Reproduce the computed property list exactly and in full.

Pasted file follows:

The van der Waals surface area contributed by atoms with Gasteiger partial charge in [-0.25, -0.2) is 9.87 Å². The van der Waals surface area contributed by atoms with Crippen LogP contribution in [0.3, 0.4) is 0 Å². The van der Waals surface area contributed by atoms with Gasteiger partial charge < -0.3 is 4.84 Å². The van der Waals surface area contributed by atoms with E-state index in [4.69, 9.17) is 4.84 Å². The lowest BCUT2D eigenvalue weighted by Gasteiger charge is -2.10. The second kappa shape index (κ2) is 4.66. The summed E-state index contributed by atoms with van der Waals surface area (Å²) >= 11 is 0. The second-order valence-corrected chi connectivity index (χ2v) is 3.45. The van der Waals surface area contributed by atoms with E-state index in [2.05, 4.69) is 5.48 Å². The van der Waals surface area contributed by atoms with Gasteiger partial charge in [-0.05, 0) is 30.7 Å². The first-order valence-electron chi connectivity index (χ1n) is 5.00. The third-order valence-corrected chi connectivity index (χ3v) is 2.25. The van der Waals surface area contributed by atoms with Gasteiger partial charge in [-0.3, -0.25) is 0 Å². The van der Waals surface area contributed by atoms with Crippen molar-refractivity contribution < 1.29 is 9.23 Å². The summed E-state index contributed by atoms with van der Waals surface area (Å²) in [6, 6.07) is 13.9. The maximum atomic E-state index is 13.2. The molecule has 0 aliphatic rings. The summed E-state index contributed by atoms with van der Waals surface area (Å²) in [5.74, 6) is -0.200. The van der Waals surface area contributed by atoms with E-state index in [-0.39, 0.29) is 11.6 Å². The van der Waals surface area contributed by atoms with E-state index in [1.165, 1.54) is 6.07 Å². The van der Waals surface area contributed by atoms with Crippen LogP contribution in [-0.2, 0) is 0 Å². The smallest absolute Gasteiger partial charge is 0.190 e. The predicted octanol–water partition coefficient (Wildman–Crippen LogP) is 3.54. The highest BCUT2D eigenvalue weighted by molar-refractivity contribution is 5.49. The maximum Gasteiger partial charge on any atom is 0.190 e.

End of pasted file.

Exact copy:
The van der Waals surface area contributed by atoms with Gasteiger partial charge in [-0.25, -0.2) is 9.87 Å². The van der Waals surface area contributed by atoms with Crippen LogP contribution in [0.3, 0.4) is 0 Å². The van der Waals surface area contributed by atoms with Gasteiger partial charge < -0.3 is 4.84 Å². The van der Waals surface area contributed by atoms with E-state index in [4.69, 9.17) is 4.84 Å². The lowest BCUT2D eigenvalue weighted by Gasteiger charge is -2.10. The second kappa shape index (κ2) is 4.66. The summed E-state index contributed by atoms with van der Waals surface area (Å²) >= 11 is 0. The second-order valence-corrected chi connectivity index (χ2v) is 3.45. The van der Waals surface area contributed by atoms with E-state index in [2.05, 4.69) is 5.48 Å². The van der Waals surface area contributed by atoms with Gasteiger partial charge in [-0.05, 0) is 30.7 Å². The first-order valence-electron chi connectivity index (χ1n) is 5.00. The third-order valence-corrected chi connectivity index (χ3v) is 2.25. The van der Waals surface area contributed by atoms with Gasteiger partial charge in [-0.3, -0.25) is 0 Å². The van der Waals surface area contributed by atoms with Crippen molar-refractivity contribution < 1.29 is 9.23 Å². The summed E-state index contributed by atoms with van der Waals surface area (Å²) in [6, 6.07) is 13.9. The maximum atomic E-state index is 13.2. The molecule has 0 aliphatic rings. The summed E-state index contributed by atoms with van der Waals surface area (Å²) in [5.74, 6) is -0.200. The van der Waals surface area contributed by atoms with E-state index in [-0.39, 0.29) is 11.6 Å². The van der Waals surface area contributed by atoms with E-state index in [1.165, 1.54) is 6.07 Å². The van der Waals surface area contributed by atoms with Crippen LogP contribution in [-0.2, 0) is 0 Å². The smallest absolute Gasteiger partial charge is 0.190 e. The predicted octanol–water partition coefficient (Wildman–Crippen LogP) is 3.54. The highest BCUT2D eigenvalue weighted by molar-refractivity contribution is 5.49. The maximum Gasteiger partial charge on any atom is 0.190 e.